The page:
rose to put the following Question:—To ask the Under Secretary of State for Foreign Affairs, If the Consul General in Egypt, in answering the Questions as to the sale of slaves, sent no information as to the slaves of Ismail Sadyk Pasha; and, if Her Majesty's Government have received information from any other sources that when that Minister was removed his property was confiscated by the Egyptian Government, and those three hundred women were sold? The hon. Gentleman said, as this was the fourth occasion on which he had thought it necesary to put the Question on the Paper, he desired, with the permission of the House, to make some explanation; and, as in the course of that explanation lie should have to pass strictures on somebody, he must ask leave to move the Adjournment of the House. ["Oh, oh!"] He did so with regret, because he thought that was a form which should be very rarely exercised. This was only the second time in his Parliamentary career that he had availed himself of it. Some time ago the Chancellor of the Exchequer gave the House a lecture on the putting of Questions.
rose and said, he always understood that it was convenient to the House that any application to the Ministers in the form of a Question should be simply in the terms on the Paper, and he wished to ask the Speaker, Whether it was competent for the hon. Gentleman to go into a long statement; and whether, in order to do so, he was entitled to move the Adjournment of the House?
It has always been the rule of the House that no argument or debate should be allowed on putting a Question. At the same time, I am bound to admit that it is open to an hon. Member, if he thinks proper, to move the Adjournment of the House on putting his Question. I would wish, however, to point out to the hon. Member and to the House that very great inconvenience would arise if a practice of that kind should prevail. The practice of putting Questions to Members of the Government and receiving their Answers to Questions is highly convenient to the public service, and if Motions for the Adjournment of the House were frequently interposed when Questions were put, that practice would have to be reconsidered by the House.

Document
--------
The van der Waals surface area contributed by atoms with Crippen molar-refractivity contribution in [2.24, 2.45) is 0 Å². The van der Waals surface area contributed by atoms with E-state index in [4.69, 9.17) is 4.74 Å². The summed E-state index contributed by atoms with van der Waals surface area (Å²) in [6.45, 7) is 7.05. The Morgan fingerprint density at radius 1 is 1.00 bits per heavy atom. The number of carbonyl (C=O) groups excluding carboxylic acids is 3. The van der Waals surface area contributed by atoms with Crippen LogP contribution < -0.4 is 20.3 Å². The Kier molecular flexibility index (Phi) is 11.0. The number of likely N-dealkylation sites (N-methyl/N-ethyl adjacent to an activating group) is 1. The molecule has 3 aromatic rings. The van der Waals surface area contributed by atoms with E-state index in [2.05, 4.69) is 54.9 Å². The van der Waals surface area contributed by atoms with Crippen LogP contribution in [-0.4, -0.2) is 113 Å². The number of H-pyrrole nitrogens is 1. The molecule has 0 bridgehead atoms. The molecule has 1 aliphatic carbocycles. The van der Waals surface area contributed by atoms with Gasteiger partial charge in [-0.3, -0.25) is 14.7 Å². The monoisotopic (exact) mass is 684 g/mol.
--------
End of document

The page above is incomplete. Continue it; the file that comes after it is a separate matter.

said, he had already stated that he knew he was taking an inconvenient course, but he wished to add that the blame rested not at his door, but at that of the Under Secretary of State for Foreign Affairs, who, by not answering his Question fairly on Monday, compelled him to take this course. The Chancellor of the Exchequer had read a lesson on the putting of Questions; but, in his opinion, something also required to be said on the answering of Questions by those in Office. There were several instances on Monday last in which Questions were answered in a most improper way. In this ease he put a Question on the Paper on the 19th of March, and asked it in the House on the 22nd, when he was told that a telegram had been sent to Egypt and no answer received. He repeated the Question on the 26th, and again on the 9th of April, three weeks after the first Question, and only then he was told there was an answer by telegraph. Surely after three weeks there was time to have received a reply by letter to the first telegram. The telegram said there was nothing to confirm the report of Captain Kennedy with respect to the sale of 300 women at Cairo in February last, and it was impossible there could have been a public sale of slaves without its becoming generally known, and that the authorities of the Government frequently stopped and released small batches of slaves coming to Cairo. Now, the hon. Gentleman had imported here the words "February" and "public," which were not in his (Mr. Anderson's) Question. He did not think that the hon. Gentleman intended to mislead him or the House, but the answer was entirely misleading. His Question was not whether there was a sale in February, nor whether it was a public sale; but whether there was a sale at all at the instance of the Egyptian Government. Little more than a month ago they were told by the Under Secretary that Her Majesty's Government was negotiating a Treaty with the Khedive for the suppression of the Slave Trade. He wanted to show that the infamous Turco-Egyptian Government, while pretending to negotiate for the suppression of the Slave Trade, while pretending to send ships to the Red Sea for the suppression of the Slave Trade, while pretending to empower Colonel Gordon to suppress it, and while pretending, as they were now told, to stop and liberate batches of slaves, was at that time selling slaves itself and putting the proceeds of that infamous traffic into its own pocket. The facts of the case were perfectly well known at Cairo. Some time ago the Financial Minister, Ismail Sadyk Pasha, was banished up the Nile, and his property, amounting to about £5,000,000, confiscated, and among that property were 300 women—the Minister's harem—and the Egyptian Government proceeded to sell those slaves. So it seemed they liberated slaves when they could do it at other people's expense, but sold them when the loss would be their own. The hon. Gentleman the Under Secretary drew cobweb distinctions between selling and transferring, between domestic slavery and the Slave Trade. Why, the one was the sole cause of the other. If slaves could not be sold at Cairo they would not be brought there. Then, how could the Khedive be honestly trying to suppress the Slave Trade while encouraging a market in Cairo? This country had neglected its opportunities of dealing with this matter. It should long ago have insisted on Suppression Treaties with Turkey and Egypt, and put down the vile traffic in the Red Sea. But he must say a word about the Consul General. He could not possibly be ignorant of these things, and yet pretended to make careful inquiries and contradict them. The Government was to blame for that. They encouraged their Consuls to silence. They all saw how Sir Henry Elliot had been praised and supported for his secrecy and silence, and so now they had Mr. Vivian following the example. The hon. Member con- cluded by moving the Adjournment of the House.